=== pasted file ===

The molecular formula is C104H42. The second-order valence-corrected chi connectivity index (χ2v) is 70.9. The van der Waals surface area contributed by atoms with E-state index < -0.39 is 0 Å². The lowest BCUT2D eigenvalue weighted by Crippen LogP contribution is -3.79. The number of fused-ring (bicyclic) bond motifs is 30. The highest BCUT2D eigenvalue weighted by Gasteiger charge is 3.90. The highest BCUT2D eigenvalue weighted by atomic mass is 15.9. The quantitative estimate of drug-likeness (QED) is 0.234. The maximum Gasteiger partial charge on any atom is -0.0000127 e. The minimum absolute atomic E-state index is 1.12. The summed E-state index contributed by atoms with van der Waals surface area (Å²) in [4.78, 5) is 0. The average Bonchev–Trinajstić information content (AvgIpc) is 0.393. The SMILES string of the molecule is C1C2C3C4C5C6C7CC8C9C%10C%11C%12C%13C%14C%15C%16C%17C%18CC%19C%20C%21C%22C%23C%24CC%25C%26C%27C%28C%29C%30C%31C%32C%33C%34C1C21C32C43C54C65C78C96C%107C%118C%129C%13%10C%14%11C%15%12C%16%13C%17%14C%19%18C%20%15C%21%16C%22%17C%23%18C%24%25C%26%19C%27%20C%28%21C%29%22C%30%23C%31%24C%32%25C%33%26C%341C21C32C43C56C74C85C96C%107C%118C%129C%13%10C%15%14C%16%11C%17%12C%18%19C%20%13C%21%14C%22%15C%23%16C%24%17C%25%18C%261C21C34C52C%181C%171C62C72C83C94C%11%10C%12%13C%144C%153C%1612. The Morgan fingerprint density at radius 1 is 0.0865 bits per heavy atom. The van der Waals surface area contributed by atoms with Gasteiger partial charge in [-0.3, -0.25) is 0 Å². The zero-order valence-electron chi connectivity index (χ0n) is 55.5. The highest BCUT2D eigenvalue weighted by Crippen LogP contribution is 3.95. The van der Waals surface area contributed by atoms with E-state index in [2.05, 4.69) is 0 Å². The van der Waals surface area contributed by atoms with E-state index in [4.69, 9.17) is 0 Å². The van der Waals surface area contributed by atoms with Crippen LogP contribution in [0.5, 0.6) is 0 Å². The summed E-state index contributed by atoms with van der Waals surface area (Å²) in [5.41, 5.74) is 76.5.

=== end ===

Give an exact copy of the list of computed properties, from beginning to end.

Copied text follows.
The molecular formula is C104H42. The second-order valence-corrected chi connectivity index (χ2v) is 70.9. The van der Waals surface area contributed by atoms with E-state index < -0.39 is 0 Å². The lowest BCUT2D eigenvalue weighted by Crippen LogP contribution is -3.79. The number of fused-ring (bicyclic) bond motifs is 30. The highest BCUT2D eigenvalue weighted by Gasteiger charge is 3.90. The highest BCUT2D eigenvalue weighted by atomic mass is 15.9. The quantitative estimate of drug-likeness (QED) is 0.234. The maximum Gasteiger partial charge on any atom is -0.0000127 e. The minimum absolute atomic E-state index is 1.12. The summed E-state index contributed by atoms with van der Waals surface area (Å²) in [4.78, 5) is 0. The average Bonchev–Trinajstić information content (AvgIpc) is 0.393. The SMILES string of the molecule is C1C2C3C4C5C6C7CC8C9C%10C%11C%12C%13C%14C%15C%16C%17C%18CC%19C%20C%21C%22C%23C%24CC%25C%26C%27C%28C%29C%30C%31C%32C%33C%34C1C21C32C43C54C65C78C96C%107C%118C%129C%13%10C%14%11C%15%12C%16%13C%17%14C%19%18C%20%15C%21%16C%22%17C%23%18C%24%25C%26%19C%27%20C%28%21C%29%22C%30%23C%31%24C%32%25C%33%26C%341C21C32C43C56C74C85C96C%107C%118C%129C%13%10C%15%14C%16%11C%17%12C%18%19C%20%13C%21%14C%22%15C%23%16C%24%17C%25%18C%261C21C34C52C%181C%171C62C72C83C94C%11%10C%12%13C%144C%153C%1612. The Morgan fingerprint density at radius 1 is 0.0865 bits per heavy atom. The van der Waals surface area contributed by atoms with Gasteiger partial charge in [-0.3, -0.25) is 0 Å². The zero-order valence-electron chi connectivity index (χ0n) is 55.5. The highest BCUT2D eigenvalue weighted by Crippen LogP contribution is 3.95. The van der Waals surface area contributed by atoms with E-state index in [2.05, 4.69) is 0 Å². The van der Waals surface area contributed by atoms with E-state index in [4.69, 9.17) is 0 Å². The van der Waals surface area contributed by atoms with Crippen LogP contribution in [0.5, 0.6) is 0 Å². The summed E-state index contributed by atoms with van der Waals surface area (Å²) in [5.41, 5.74) is 76.5.